Preparing Your Résumé for Life After the Government

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By on March 26, 2013 in Leadership with 0 Comments

The first step to take when considering leaving your position in a government job is to decide where you wish to go next. Whether you are considering retiring or moving to a job in the private sector, a solid idea of what you wish to do with your time will help you to prepare your résumé for success. Focusing on what you are leaving behind will prevent you from moving forward. Instead, concentrate on the positive aspects of the transition that you’re approaching.

If you are thinking of retiring, it is wise to consider what you would like to do with your newfound freedom. Many retirees grow bored due to lack of involvement or activity, so think about what activities you would like to fill your days. You might enjoy getting involved in community events, or joining a local team of some sort. Perhaps you dream of picking up an old hobby, becoming proficient in a foreign language, or learning to play a musical instrument. There are many benefits to retirement, and if you plan appropriately, you can enjoy them all.

Private Sector Work

If you are considering leaving your government position for a job in the private sector, however, you must prepare your résumé carefully in order to benefit from the wisdom and experience you have gained in your government job. First, you must consider what type of job you would like to find. You’ll need to decide if you want to utilize the skills you learned as an employee of the government, or if you want instead to change the direction of your career entirely. There are many opportunities for former government employees seeking alternative employment, but you must learn to present yourself in a way that highlights your specialized knowledge and abilities.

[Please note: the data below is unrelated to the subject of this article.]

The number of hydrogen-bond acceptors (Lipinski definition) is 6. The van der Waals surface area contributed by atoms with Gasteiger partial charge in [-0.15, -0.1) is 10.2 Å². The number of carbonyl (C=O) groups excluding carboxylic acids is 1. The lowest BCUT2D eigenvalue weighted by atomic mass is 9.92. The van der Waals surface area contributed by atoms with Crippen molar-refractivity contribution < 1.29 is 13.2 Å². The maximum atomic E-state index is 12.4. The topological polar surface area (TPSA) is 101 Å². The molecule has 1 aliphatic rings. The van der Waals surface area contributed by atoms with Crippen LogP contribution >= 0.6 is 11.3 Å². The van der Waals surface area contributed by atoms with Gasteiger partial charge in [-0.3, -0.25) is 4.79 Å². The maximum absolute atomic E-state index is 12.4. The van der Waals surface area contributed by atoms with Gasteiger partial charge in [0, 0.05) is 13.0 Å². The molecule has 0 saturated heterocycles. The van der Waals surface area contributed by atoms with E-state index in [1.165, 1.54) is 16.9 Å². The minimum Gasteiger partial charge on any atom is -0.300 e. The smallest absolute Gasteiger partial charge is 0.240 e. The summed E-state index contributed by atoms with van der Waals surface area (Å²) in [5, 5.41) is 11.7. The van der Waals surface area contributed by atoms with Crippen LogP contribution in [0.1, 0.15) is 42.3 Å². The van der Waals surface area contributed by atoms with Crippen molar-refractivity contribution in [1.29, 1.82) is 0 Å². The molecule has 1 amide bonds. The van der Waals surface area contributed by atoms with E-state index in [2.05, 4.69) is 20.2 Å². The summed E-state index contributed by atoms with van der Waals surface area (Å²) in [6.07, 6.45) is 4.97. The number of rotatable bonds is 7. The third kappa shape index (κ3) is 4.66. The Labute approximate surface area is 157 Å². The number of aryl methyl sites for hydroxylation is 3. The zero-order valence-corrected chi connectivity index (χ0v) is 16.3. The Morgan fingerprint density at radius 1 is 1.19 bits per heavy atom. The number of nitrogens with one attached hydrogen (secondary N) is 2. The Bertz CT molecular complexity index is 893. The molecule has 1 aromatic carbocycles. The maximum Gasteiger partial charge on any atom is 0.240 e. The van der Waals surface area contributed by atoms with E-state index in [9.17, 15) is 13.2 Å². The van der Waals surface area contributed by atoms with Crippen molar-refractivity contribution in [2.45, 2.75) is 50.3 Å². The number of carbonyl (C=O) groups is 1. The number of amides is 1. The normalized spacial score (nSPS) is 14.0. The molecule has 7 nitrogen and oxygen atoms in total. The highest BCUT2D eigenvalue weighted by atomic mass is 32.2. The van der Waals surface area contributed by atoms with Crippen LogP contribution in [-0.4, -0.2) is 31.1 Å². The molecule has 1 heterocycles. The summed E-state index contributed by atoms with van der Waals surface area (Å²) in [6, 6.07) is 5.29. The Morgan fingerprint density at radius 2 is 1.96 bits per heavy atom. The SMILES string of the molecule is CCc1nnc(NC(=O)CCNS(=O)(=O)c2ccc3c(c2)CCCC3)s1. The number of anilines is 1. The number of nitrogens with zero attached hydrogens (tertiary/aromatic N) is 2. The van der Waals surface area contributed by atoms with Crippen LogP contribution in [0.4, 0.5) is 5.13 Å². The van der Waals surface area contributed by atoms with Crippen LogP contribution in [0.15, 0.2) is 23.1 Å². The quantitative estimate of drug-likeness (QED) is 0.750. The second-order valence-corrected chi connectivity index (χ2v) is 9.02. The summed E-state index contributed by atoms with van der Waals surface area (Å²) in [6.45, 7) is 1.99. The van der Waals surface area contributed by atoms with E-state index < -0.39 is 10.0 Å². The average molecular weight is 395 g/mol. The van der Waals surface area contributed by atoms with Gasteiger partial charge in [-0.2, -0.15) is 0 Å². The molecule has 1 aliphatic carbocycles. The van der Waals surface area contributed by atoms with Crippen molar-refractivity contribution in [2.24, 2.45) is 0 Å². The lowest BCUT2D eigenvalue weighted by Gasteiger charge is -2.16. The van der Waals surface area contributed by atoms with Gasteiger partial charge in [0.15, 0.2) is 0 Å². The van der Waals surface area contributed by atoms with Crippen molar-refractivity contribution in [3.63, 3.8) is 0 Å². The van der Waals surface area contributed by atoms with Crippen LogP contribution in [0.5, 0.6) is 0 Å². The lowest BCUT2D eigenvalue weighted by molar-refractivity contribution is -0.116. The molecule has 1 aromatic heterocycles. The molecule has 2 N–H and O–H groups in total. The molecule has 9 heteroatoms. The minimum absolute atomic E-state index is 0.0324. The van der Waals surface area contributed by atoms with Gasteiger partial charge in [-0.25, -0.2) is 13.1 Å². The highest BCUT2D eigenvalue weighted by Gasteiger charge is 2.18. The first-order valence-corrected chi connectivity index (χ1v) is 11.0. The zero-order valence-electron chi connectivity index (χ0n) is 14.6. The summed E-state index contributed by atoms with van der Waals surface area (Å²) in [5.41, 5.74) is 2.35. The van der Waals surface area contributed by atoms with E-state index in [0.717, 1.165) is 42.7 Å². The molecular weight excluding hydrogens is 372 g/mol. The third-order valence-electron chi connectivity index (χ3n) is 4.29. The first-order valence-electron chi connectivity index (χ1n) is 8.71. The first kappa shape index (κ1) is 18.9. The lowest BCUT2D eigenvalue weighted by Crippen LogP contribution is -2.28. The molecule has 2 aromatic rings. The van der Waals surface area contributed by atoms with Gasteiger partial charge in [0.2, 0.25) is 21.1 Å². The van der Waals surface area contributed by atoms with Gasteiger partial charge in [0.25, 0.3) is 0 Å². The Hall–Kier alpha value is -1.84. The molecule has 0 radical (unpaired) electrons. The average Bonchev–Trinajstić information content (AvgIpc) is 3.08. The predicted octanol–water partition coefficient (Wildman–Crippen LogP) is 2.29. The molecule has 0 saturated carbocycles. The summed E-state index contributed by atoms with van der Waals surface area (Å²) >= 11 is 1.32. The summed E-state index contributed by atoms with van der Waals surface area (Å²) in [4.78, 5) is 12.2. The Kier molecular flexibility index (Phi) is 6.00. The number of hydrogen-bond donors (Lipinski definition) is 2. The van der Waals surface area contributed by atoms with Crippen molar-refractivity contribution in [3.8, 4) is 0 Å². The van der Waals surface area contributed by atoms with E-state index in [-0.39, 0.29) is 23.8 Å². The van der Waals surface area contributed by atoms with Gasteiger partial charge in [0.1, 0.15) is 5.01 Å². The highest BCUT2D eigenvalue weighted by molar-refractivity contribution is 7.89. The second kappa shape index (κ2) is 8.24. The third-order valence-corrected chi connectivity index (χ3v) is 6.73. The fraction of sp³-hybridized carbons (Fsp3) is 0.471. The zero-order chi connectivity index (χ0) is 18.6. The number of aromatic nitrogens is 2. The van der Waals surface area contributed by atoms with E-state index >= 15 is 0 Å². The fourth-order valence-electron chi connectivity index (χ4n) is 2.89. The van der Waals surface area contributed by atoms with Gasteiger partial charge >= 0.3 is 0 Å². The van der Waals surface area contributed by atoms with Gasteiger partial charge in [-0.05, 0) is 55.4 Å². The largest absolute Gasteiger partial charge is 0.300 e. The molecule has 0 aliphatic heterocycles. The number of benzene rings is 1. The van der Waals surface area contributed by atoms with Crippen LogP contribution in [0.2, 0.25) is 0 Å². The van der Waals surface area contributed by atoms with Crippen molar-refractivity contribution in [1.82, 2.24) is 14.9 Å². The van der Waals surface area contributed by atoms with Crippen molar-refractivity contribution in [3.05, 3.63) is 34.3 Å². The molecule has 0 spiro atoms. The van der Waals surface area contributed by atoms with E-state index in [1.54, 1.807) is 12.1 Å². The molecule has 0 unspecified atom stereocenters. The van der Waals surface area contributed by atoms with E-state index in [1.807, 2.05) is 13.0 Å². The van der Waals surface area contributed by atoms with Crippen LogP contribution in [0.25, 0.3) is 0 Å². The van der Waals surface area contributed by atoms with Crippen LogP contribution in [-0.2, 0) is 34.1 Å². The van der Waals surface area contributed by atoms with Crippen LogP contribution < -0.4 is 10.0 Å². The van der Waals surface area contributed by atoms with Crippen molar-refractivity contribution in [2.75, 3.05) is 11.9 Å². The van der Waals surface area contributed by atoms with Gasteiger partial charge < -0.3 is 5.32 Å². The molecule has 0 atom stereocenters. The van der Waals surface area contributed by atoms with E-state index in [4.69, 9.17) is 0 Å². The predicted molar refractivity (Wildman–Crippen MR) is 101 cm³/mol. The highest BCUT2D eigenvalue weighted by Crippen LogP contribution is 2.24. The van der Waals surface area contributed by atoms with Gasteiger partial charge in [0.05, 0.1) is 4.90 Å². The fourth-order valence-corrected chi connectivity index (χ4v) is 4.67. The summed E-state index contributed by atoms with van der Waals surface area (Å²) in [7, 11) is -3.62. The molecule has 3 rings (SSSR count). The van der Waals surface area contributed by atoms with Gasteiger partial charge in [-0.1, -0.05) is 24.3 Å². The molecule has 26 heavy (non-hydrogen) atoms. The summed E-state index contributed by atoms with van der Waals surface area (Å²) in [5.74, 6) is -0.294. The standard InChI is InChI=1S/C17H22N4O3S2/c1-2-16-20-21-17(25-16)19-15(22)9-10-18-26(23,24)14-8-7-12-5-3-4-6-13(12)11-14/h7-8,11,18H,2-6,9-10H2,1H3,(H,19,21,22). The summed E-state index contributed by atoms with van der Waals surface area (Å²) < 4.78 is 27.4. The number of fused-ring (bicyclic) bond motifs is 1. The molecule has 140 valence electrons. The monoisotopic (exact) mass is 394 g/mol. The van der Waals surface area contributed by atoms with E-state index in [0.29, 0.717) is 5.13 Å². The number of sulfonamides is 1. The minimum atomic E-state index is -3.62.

Former government employees often find success in contract work that allows them to utilize their experiences within the government, especially in Washington DC. These jobs can often be lucrative for people with the expertise of former government employees. Perhaps you’re interested in building your own company, or teaching, or working for a non-profit. All of these jobs are attainable if you market your government skills appropriately.

Résumé Preparation

As you are preparing your résumé for an interview, there are a few things to consider. Your skills that relate to the specific job should be the first thing a potential employer sees on your résumé. Starting off strong, even on paper, if highly important if you want to stand out from the crowd of applicants. You want to grab the reader’s attention in the first few lines of your résumé. In addition, your greatest strengths should be emphasized as early as possible. If you are including a cover letter, which is recommended, explain why your specific strengths (governmental and otherwise) make you the ideal candidate for the position. You should also spend time relating your skills as a government employee to the work you would be doing for this employer. Although your work for the government might have involved a very specific skill set, find creative ways to explain how it prepared you for work in the private sector.